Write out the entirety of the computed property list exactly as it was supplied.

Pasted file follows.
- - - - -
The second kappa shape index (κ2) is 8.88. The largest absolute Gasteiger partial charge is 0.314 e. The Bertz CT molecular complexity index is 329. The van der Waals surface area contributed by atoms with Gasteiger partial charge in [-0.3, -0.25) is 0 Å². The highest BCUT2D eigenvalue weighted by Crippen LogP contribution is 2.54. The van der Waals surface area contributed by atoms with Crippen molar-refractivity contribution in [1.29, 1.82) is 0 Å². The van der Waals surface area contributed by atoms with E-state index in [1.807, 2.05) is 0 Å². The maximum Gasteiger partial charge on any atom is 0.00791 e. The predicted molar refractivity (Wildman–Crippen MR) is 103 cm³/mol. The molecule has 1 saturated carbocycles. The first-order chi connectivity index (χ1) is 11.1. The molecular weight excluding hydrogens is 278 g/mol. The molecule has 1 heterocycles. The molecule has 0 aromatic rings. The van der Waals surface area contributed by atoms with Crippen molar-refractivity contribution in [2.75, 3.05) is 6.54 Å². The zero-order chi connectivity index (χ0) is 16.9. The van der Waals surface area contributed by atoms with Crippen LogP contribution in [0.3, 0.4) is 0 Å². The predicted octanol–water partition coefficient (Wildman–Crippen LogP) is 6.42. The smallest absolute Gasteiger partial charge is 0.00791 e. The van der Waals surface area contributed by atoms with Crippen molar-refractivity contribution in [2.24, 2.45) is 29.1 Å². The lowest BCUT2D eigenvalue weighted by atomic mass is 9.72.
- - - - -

The second kappa shape index (κ2) is 8.88. The largest absolute Gasteiger partial charge is 0.314 e. The Bertz CT molecular complexity index is 329. The van der Waals surface area contributed by atoms with Gasteiger partial charge in [-0.3, -0.25) is 0 Å². The highest BCUT2D eigenvalue weighted by Crippen LogP contribution is 2.54. The van der Waals surface area contributed by atoms with Crippen molar-refractivity contribution in [1.29, 1.82) is 0 Å². The van der Waals surface area contributed by atoms with E-state index in [1.807, 2.05) is 0 Å². The maximum Gasteiger partial charge on any atom is 0.00791 e. The predicted molar refractivity (Wildman–Crippen MR) is 103 cm³/mol. The molecule has 1 saturated carbocycles. The first-order chi connectivity index (χ1) is 11.1. The molecular weight excluding hydrogens is 278 g/mol. The molecule has 1 heterocycles. The molecule has 0 aromatic rings. The van der Waals surface area contributed by atoms with Crippen molar-refractivity contribution in [2.75, 3.05) is 6.54 Å². The zero-order chi connectivity index (χ0) is 16.9. The van der Waals surface area contributed by atoms with Crippen LogP contribution in [0.3, 0.4) is 0 Å². The predicted octanol–water partition coefficient (Wildman–Crippen LogP) is 6.42. The smallest absolute Gasteiger partial charge is 0.00791 e. The van der Waals surface area contributed by atoms with Crippen molar-refractivity contribution in [2.24, 2.45) is 29.1 Å². The lowest BCUT2D eigenvalue weighted by atomic mass is 9.72.